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Insulin therapy

EndoBarrier eliminates or reduces insulin therapy

Five insulin-treated patients were also able to decrease their insulin therapy in injection frequency, daily dosage or both

EndoBarrier Therapy resulted in a rapid reduction in, and elimination of, insulin therapy by patients with type 2 diabetes and obesity, according to findings from a retrospective analysis of 100 patients in Australia presented at the American Association for Clinical Endocrinology 23rd Annual Meeting and Scientific Congress in Las Vegas.

“While based on a small number of patients, these findings show that EndoBarrier Therapy has a real, immediate impact on glycaemic levels,” said Professor Reginald V Lord, St. Vincent’s Clinic and Macquarie Hospital, Sydney. “We are pleased that EndoBarrier Therapy offers the opportunity for patients to reduce their reliance on insulin, which is often viewed as a last resort treatment for diabetes. We view EndoBarrier Therapy as a non-surgical treatment option that possibly extends the utility of their existing pharmaceutical treatment regimens.”

The retrospective analysis reviewed the medical records and nationwide patient registry of the first 100 patients in Australia who received EndoBarrier Therapy. Of these 100 patients, 11 required the use of insulin to manage their type 2 diabetes prior to receiving EndoBarrier Therapy. Following placement of the EndoBarrier, there was an overall lowering of insulin requirements based on the protocol at the two treatment centers.

The analysis revealed that six (54%) of the 11 insulin-treated patients with type 2 diabetes were able to completely cease use of insulin therapy during EndoBarrier Therapy. The remaining five insulin-treated patients were also able to decrease their insulin therapy in injection frequency, daily dosage or both. All patients maintained use of oral diabetes medications.

Moreover, this overall reduction in concomitant insulin use was accompanied by a lowering of HbA1c to 7.3%, from a HbA1c of 8.8% at baseline. The analysis also demonstrated the positive effects of EndoBarrier Therapy on weight; patients achieved a median weight loss of 11.1kg at study follow up.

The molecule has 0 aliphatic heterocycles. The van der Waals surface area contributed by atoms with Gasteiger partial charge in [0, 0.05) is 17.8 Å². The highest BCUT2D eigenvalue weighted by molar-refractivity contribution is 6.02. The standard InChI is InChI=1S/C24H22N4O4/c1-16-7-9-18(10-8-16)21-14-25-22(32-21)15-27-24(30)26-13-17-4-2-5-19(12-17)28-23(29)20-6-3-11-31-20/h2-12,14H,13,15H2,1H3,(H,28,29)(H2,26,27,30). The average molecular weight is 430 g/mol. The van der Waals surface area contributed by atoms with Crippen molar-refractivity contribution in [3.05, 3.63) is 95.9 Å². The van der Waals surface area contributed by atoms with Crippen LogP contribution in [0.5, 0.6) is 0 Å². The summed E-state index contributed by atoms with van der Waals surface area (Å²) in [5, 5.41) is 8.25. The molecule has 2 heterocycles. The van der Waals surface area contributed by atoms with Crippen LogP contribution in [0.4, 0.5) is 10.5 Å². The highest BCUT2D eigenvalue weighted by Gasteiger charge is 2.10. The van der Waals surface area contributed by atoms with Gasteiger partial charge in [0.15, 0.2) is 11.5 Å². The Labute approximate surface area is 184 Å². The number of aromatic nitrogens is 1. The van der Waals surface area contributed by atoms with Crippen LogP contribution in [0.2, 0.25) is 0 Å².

“Earlier research has demonstrated that EndoBarrier Therapy has rapid and sustained effects on glycaemic control and this analysis further supports those findings,” said Dr David Maggs, chief medical officer of GI Dynamics. “As we expand our global patient experience, we are learning more about how EndoBarrier Therapy can help reduce or, in some cases, altogether eliminate the use of insulin in those patients who have progressed to requiring insulin treatment. Based on the data and patient experience to date, we believe EndoBarrier Therapy is emerging as a highly attractive complement to existing pharmaceutical regimens and an important treatment option to consider for people with type 2 diabetes and obesity.”

The EndoBarrier is a flexible, tube-shaped liner that is inserted endoscopically and placed at the beginning of the small intestine, where it remains for up to one year; after which it is removed during another endoscopic procedure. It is currently under investigation in the US in a multicentre, pivotal clinical trial (The ENDO Trial) for the treatment of patients who have uncontrolled type 2 diabetes and are obese. EndoBarrier has been approved in select countries internationally since 2010 and is available in Chile, Australia and a growing number of countries in Europe and the Middle East. The EndoBarrier is not approved for sale in the US.

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